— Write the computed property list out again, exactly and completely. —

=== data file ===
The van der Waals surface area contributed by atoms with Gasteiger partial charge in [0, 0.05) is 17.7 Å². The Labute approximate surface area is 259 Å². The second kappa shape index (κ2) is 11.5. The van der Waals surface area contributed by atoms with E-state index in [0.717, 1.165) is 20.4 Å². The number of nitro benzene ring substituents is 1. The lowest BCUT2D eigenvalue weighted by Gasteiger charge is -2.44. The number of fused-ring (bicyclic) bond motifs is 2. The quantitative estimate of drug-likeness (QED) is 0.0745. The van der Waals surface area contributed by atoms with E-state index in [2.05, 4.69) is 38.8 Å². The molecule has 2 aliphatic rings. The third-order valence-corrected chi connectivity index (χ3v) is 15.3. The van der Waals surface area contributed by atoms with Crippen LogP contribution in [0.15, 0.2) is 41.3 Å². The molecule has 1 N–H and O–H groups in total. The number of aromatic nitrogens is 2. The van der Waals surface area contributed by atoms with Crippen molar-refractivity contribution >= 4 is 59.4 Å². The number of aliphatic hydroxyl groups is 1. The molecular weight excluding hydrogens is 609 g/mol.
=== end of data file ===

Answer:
The van der Waals surface area contributed by atoms with Gasteiger partial charge in [0, 0.05) is 17.7 Å². The Labute approximate surface area is 259 Å². The second kappa shape index (κ2) is 11.5. The van der Waals surface area contributed by atoms with E-state index in [0.717, 1.165) is 20.4 Å². The number of nitro benzene ring substituents is 1. The lowest BCUT2D eigenvalue weighted by Gasteiger charge is -2.44. The number of fused-ring (bicyclic) bond motifs is 2. The quantitative estimate of drug-likeness (QED) is 0.0745. The van der Waals surface area contributed by atoms with E-state index in [2.05, 4.69) is 38.8 Å². The molecule has 2 aliphatic rings. The third-order valence-corrected chi connectivity index (χ3v) is 15.3. The van der Waals surface area contributed by atoms with Crippen LogP contribution in [0.15, 0.2) is 41.3 Å². The molecule has 1 N–H and O–H groups in total. The number of aromatic nitrogens is 2. The van der Waals surface area contributed by atoms with Crippen molar-refractivity contribution >= 4 is 59.4 Å². The number of aliphatic hydroxyl groups is 1. The molecular weight excluding hydrogens is 609 g/mol.